Fortunately, all of the data we do have both from this river and other rivers support ADFG’s conclusions, showing that in most Alaskan rivers king salmon are quite productive at low escapement levels and substantially less productive at high escapement levels. If this new Kenai late-run king escapement goal provides more fishing opportunity, it will provide more opportunity for ALL user groups. If it results in less king salmon abundance, we will all suffer.

As Alaskans, it doesn't matter whether we fish for sport, personal use, commercially, or not at all -- we're all in this together.

All available data shows that despite current below-average returns, the Kenai River late-run king stock is still quite healthy and productive. In fact, they are much healthier than the Kenai River in which they spend the most sensitive and important years of their life.

KRSA has been busy. They have created a ruckus over ADFG's scientifically defensible escapement goal. They continue pursuing their founding member's lifelong goal of promoting an ever-increasing sport fishery and eliminating Cook Inlet setnets. During the last Cook Inlet Board of Fish meeting, the board considered 14 proposals submitted by KRSA: eight proposals to increase bag limits on either cohos or kings, three proposals to increase escapement goals in our already overcrowded rivers, and three proposals to increase sportfishing opportunity and further limit commercial fishing opportunity. It's interesting that an organization that prides itself for promoting sustainability spent none of its considerable resources drafting proposals to address any of the numerous, glaring habitat issues on the river it considers home.

While the Cook Inlet "fish wars" wage on, sportfishing participation, commercial guided activity, and powerboat traffic have all been allowed to grow completely unabated on our river. The Kenai exceeds EPA pollution standards for turbidity caused by powerboats in much of our vital king habitat area. Millions of pounds of unprocessed fish waste and dangerous levels of fecal coliform choke our river mouth.  Belugas and harbor seals that once occupied the intertidal area to feed on sockeye have all but vanished, likely due to traffic and pollution from the inriver fisheries. Low king returns have spurred an increase in sport and guided sockeye shore-fishing, which has had significant impacts on our riverbanks -- the most vital king salmon habitat in our river.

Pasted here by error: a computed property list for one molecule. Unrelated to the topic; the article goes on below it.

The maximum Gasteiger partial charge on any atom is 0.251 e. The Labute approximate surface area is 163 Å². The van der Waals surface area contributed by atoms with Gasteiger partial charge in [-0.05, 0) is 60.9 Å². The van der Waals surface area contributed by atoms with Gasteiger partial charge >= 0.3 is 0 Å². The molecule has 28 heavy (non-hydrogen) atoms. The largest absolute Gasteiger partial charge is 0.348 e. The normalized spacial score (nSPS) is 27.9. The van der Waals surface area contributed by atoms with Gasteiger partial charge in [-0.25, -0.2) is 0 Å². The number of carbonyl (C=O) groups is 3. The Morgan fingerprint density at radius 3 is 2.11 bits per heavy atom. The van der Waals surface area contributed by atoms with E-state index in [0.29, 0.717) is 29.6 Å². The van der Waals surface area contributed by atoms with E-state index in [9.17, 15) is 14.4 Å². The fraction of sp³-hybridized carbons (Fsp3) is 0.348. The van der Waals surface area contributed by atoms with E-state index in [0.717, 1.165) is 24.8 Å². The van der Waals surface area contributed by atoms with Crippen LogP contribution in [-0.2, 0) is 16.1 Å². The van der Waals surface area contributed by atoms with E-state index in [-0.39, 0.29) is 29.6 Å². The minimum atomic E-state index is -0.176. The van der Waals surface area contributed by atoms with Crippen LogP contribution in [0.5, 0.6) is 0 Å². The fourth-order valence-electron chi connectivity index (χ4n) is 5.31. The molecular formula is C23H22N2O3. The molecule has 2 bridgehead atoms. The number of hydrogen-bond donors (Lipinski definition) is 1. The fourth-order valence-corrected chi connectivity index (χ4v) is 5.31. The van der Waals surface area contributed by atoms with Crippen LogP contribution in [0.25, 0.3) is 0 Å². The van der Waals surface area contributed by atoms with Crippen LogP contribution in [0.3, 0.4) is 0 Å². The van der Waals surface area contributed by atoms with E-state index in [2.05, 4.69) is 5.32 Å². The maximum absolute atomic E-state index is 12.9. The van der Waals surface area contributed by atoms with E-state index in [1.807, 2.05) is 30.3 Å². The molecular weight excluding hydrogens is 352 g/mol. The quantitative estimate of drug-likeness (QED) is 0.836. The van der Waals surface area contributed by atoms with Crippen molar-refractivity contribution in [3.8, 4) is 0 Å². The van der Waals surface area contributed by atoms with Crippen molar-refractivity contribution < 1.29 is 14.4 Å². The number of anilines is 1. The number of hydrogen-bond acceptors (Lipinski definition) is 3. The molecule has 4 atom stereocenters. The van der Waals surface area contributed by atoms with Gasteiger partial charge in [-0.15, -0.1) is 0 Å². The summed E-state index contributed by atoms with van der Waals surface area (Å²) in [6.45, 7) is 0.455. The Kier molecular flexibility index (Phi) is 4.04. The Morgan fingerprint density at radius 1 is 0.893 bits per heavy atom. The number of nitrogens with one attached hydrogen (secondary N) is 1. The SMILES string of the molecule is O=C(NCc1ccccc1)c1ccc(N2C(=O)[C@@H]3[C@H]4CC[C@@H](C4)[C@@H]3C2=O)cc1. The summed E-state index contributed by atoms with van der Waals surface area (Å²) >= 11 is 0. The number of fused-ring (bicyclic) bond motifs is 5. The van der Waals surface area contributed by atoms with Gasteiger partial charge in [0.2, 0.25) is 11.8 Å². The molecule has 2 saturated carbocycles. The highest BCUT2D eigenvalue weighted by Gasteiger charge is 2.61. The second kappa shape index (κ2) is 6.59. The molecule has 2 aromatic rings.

Despite the fact that Kenai salmon management plans require it, we have no current data to assess the extent of the negative impacts this fishing pressure has had on riparian habitat. Commercial development along vital stretches of riverbank continues, despite the known negative effects. Last year, in-river fisheries were opened 24 hours a day, despite residents' complaints of noise, pollution and bank erosion due to boat wakes. Fishermen and residents of our community are left wondering when enough is enough.

Surely a healthy river needs some healthy limits, and creative solutions are badly needed. Unfortunately, the organization “dedicated to ensuring the sustainability of the world's premier sportsfishing river” is too busy trying to destroy the setnetters and dominate statewide fisheries policy to address these issues.

Third-generation Alaskan Todd Smith is a sport, personal-use and commercial fisherman. He's a lifelong resident of the city of Kenai.

The preceding commentary was first published by The Cordova Times and is republished here with the author's permission. The views expressed here are the writer's own and are not necessarily endorsed by Alaska Dispatch, which welcomes a broad range of viewpoints. To submit a piece for consideration, email commentary(at)alaskadispatch.com.